Aviation Buff Locates 20 Brand-New British Spitfires Buried in Burma
This has absolutely nothing to do with hunting, fishing or conservation news, but if you don’t think this is cool,...
This has absolutely nothing to do with hunting, fishing or conservation news, but if you don’t think this is cool, then you don’t have a pulse. And if you are (like I am, and I’m sure many of you) a WWII aviation and history buff, then it’s beyond cool. Twenty brand-new, still-in-the-box British Spitfires that were buried in Burma at the end of WWII and promptly forgotten, have been found.
From this story on aviationpros.com:
Twenty Spitfire fighter aircraft buried in Myanmar during World War II are to be dug up and shipped back to Britain, officials say. The planes will be returned to Britain as a result of intervention by British Prime Minister David Cameron, The Daily Telegraph reported. The planes had been buried more than 40 feet beneath the ground for nearly 67 years because of fears of Japanese occupation.
…David Cundall, 62, a farmer from Scunthorpe, North Lincs, located the planes at a former Royal Air Force base using radar-imaging technology after a 15-year search that cost him more than $207,000 and involved 12 trips to Myanmar.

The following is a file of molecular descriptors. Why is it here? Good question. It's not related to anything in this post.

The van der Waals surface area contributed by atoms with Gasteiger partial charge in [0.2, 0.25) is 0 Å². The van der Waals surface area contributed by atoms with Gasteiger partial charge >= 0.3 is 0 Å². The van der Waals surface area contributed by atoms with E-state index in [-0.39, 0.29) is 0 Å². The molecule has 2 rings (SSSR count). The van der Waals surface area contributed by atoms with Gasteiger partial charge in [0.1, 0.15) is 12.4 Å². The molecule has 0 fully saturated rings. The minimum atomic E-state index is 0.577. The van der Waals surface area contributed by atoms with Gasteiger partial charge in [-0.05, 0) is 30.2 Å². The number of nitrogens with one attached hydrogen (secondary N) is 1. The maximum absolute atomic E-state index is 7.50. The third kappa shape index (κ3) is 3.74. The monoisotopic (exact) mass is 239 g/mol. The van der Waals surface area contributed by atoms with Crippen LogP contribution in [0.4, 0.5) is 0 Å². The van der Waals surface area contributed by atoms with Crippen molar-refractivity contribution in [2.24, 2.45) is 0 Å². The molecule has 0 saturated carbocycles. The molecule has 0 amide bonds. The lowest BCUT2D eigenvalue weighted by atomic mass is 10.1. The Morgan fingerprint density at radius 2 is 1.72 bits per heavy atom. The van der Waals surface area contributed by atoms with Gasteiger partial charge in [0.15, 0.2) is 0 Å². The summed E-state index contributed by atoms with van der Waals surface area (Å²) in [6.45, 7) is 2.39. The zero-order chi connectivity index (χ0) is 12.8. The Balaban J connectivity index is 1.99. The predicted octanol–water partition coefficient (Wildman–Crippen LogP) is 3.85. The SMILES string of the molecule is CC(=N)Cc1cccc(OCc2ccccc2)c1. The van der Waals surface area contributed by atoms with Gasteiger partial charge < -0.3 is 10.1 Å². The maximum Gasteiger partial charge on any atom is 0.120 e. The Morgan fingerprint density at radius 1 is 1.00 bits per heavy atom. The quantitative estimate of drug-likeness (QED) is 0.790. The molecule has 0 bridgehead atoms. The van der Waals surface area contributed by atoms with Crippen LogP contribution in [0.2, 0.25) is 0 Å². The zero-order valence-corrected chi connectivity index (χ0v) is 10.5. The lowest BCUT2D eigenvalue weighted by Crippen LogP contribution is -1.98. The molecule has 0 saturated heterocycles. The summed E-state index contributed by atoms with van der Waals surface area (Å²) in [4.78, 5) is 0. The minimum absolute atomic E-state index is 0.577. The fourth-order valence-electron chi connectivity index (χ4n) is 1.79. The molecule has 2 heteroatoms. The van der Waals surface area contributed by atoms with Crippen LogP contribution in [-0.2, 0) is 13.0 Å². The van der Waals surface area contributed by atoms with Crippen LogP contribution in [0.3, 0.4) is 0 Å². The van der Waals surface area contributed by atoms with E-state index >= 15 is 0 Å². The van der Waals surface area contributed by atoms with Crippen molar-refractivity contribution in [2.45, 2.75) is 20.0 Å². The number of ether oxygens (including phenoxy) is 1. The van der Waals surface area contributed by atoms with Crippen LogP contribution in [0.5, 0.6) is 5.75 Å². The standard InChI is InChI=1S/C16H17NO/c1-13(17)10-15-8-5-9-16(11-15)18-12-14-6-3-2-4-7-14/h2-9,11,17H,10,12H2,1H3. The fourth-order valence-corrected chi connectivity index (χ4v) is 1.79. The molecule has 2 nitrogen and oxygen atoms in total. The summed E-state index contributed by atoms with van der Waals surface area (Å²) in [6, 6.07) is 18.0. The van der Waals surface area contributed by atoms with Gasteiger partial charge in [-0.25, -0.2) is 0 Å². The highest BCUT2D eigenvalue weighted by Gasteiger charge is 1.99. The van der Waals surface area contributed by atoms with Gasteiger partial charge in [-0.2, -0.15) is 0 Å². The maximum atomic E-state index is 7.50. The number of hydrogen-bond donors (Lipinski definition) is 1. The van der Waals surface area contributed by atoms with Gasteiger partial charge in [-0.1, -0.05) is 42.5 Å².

Wow. Many aviation buffs consider the Spitfire the most beautiful airplane of the WWII era and one of the most beautiful machines ever made, but like most military planes of that era, out of the thousands and thousands produced during the war, only about 35 are still flying. For the equally interesting backstory on the the amateur plane buff who tracked the planes down, here’s a cool story in the UK Telegraph.
So this begs the question: what is your favorite WWII-era airplane? For me, as much as I love the Spitfire, I’d have to say my personal favorite has always been the Vought F4U Corsair. No, it can’t compete with the Spitfire for sheer elegance and beauty, but for a history-obsessed kid growing up in the 70s, hanging on each episode of Baa Baa Black Sheep every week, the Corsair with its menacing midnight blue paint and awesome inverted gullwings was — to use the patois — the shizzle.